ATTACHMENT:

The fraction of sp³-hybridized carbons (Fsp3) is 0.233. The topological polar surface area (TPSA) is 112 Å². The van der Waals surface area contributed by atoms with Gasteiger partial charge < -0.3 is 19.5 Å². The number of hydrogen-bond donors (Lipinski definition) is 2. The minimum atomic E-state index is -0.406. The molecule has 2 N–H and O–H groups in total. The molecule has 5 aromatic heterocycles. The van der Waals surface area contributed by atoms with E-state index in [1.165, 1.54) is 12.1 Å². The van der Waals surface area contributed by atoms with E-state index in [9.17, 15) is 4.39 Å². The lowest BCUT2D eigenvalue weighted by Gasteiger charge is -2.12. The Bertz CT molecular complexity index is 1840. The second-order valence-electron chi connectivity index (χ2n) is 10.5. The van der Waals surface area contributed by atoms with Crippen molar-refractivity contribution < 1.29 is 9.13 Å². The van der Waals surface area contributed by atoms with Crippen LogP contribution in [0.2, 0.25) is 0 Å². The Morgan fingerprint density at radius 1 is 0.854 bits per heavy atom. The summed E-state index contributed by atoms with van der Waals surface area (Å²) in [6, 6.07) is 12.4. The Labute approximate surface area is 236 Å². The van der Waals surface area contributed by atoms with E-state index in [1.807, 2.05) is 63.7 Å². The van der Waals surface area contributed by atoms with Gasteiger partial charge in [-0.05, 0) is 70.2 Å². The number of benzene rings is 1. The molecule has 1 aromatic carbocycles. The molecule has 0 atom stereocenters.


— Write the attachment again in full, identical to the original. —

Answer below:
The fraction of sp³-hybridized carbons (Fsp3) is 0.233. The topological polar surface area (TPSA) is 112 Å². The van der Waals surface area contributed by atoms with Gasteiger partial charge < -0.3 is 19.5 Å². The number of hydrogen-bond donors (Lipinski definition) is 2. The minimum atomic E-state index is -0.406. The molecule has 2 N–H and O–H groups in total. The molecule has 5 aromatic heterocycles. The van der Waals surface area contributed by atoms with E-state index in [1.165, 1.54) is 12.1 Å². The van der Waals surface area contributed by atoms with E-state index in [9.17, 15) is 4.39 Å². The lowest BCUT2D eigenvalue weighted by Gasteiger charge is -2.12. The Bertz CT molecular complexity index is 1840. The second-order valence-electron chi connectivity index (χ2n) is 10.5. The van der Waals surface area contributed by atoms with Crippen molar-refractivity contribution < 1.29 is 9.13 Å². The van der Waals surface area contributed by atoms with Crippen LogP contribution in [0.2, 0.25) is 0 Å². The Morgan fingerprint density at radius 1 is 0.854 bits per heavy atom. The summed E-state index contributed by atoms with van der Waals surface area (Å²) in [6, 6.07) is 12.4. The Labute approximate surface area is 236 Å². The van der Waals surface area contributed by atoms with E-state index in [1.807, 2.05) is 63.7 Å². The van der Waals surface area contributed by atoms with Gasteiger partial charge in [-0.05, 0) is 70.2 Å². The number of benzene rings is 1. The molecule has 1 aromatic carbocycles. The molecule has 0 atom stereocenters.